New vaccines, targeting the most deadly forms of cancer in the United States, are undergoing trials across the country and being heralded as promising breakthroughs in the growing field of immunotherapy — immune-based treatments that many in the medical research community believe is one of the most promising ways to treat, cure and prevent cancer. In the last few years, the number of clinical trials in this field has exploded, along with the flurry of money from Big Pharma and investors, stirring optimism in the fight against cancer. Today the cancer therapeutics space is worth more than $100 billion globally. Over the next decade it is predicted that immunotherapies will be the backbone of cancer treatments in 60 percent of cancer types. According to the American Cancer Society, cancer is the second most common cause of death in the United States, exceeded only by heart disease. In 2018 there will be an estimated 1,735,350 new cancer cases diagnosed and 609,640 cancer deaths in the United States. This translates to about 1,670 deaths per day. Yet while the drugs are dramatically improving the odds of survival for some patients, much of the basic science is still poorly understood, and trials have had wildly varying degrees of success.
The most common knee surgery performed on people over 65 is repair of torn meniscus cartilage. The procedure is costly, at up to $10,000 a patient — and it's also usually a waste, if not outright harmful. "It's known that this procedure is often done without strong evidence; I don't think it's well known that this is one of the most common surgeries in the U.S.," said Martin Makary, a professor of health policy at Johns Hopkins Medicine in Baltimore and author of a recent study in the Journal of the American Medical Association Surgery. "We not only described it, we looked at it in a population every American pays for (through Medicare). That's a price tag and a context I'm not sure people have really calculated." That giant waste of money could be better spent on other treatments, from something as simple as Advil to more sophisticated courses of physical therapy that will give most patients better results, researchers at Johns Hopkins Medicine say. The problem is that there are two kinds of meniscus tears, said David Altchek, an attending orthopedic surgeon at New York's Hospital for Special Surgery and the medical director for the New York Mets. Only one of the two tears, the much less common one, responds to surgery, Altchek said.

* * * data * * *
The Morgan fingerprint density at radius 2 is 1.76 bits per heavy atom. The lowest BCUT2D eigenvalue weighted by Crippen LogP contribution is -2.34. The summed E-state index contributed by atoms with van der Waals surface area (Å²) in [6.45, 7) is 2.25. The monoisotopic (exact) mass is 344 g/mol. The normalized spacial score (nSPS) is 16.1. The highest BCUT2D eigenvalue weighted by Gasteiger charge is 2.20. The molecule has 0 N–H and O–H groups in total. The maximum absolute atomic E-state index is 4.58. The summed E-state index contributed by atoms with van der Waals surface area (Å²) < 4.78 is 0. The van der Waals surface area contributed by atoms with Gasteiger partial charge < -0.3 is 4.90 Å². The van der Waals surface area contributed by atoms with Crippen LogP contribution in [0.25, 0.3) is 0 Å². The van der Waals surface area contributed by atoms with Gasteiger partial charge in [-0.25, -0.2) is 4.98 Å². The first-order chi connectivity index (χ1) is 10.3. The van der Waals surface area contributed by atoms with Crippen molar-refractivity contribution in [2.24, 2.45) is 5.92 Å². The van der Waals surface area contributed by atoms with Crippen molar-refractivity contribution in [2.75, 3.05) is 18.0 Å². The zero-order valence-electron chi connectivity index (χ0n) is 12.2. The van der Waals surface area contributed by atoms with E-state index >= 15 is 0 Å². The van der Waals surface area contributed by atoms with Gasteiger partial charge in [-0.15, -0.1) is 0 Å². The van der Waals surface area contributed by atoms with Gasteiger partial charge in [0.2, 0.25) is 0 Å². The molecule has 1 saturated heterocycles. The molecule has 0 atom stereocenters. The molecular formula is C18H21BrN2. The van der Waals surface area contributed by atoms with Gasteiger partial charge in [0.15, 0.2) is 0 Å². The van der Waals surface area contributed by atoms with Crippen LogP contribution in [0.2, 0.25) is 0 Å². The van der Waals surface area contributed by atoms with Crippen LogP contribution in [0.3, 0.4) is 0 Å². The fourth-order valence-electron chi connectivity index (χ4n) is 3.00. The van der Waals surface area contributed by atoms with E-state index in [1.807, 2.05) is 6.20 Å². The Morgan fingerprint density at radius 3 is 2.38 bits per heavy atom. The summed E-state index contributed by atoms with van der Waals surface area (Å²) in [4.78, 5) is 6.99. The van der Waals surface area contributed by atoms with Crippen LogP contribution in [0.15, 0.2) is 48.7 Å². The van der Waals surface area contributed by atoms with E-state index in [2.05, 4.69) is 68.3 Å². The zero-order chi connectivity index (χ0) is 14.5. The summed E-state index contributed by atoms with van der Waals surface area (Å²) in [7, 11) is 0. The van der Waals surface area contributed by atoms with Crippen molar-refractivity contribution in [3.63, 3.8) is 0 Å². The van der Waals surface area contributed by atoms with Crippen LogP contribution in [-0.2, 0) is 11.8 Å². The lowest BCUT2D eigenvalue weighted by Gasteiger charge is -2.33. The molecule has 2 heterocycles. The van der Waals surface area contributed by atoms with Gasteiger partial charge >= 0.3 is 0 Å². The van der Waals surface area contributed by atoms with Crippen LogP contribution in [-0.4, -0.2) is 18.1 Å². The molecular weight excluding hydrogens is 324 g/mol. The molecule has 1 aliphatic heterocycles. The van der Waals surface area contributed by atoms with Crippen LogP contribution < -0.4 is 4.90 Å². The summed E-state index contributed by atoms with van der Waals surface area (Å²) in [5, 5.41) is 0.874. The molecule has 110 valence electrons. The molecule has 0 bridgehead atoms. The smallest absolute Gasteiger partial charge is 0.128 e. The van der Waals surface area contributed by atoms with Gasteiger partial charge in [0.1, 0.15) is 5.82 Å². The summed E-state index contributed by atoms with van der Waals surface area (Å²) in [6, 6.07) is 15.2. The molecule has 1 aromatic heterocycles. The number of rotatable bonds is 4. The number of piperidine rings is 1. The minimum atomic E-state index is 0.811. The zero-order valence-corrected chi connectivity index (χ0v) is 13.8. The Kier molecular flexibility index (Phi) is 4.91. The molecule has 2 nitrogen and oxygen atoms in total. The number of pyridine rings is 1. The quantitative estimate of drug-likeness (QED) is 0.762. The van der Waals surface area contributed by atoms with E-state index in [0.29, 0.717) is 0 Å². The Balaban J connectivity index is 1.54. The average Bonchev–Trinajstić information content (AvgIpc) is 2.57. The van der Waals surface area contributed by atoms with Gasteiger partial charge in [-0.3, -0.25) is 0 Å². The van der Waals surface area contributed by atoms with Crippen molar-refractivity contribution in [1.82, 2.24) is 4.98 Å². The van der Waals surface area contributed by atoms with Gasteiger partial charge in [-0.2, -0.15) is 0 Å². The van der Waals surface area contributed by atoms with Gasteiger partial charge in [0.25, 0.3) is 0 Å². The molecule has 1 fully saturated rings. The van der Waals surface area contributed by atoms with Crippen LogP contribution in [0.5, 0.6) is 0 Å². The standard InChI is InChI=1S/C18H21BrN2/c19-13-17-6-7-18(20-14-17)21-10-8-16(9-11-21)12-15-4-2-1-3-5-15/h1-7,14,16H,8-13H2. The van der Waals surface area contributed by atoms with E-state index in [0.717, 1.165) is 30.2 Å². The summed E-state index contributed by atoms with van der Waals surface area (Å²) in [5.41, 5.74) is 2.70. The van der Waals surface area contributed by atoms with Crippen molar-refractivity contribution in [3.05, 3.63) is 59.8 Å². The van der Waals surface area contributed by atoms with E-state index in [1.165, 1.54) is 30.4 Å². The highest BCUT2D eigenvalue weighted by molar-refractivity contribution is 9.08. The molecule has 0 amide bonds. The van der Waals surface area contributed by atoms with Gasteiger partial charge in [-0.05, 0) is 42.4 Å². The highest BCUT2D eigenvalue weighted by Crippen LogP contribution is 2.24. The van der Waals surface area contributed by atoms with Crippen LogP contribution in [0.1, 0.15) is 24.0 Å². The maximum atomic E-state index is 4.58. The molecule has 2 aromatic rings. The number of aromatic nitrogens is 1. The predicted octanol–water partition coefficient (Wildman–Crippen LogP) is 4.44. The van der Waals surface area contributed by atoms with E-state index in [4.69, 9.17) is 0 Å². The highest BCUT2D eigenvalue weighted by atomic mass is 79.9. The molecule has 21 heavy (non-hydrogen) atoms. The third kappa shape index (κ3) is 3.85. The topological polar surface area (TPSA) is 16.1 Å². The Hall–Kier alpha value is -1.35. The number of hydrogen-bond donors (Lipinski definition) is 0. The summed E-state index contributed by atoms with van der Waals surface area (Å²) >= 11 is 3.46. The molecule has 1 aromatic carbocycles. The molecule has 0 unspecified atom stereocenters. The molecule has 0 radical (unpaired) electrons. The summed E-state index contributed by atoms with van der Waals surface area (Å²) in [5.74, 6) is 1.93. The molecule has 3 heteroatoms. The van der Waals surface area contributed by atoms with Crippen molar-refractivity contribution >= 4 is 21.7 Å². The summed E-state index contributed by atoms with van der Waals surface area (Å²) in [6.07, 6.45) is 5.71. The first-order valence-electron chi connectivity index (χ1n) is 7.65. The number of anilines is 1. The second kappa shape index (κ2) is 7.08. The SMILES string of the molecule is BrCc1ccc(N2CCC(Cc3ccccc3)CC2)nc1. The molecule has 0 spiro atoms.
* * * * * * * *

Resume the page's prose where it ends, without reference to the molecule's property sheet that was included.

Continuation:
©Copyright 2018 PPNNFE.COM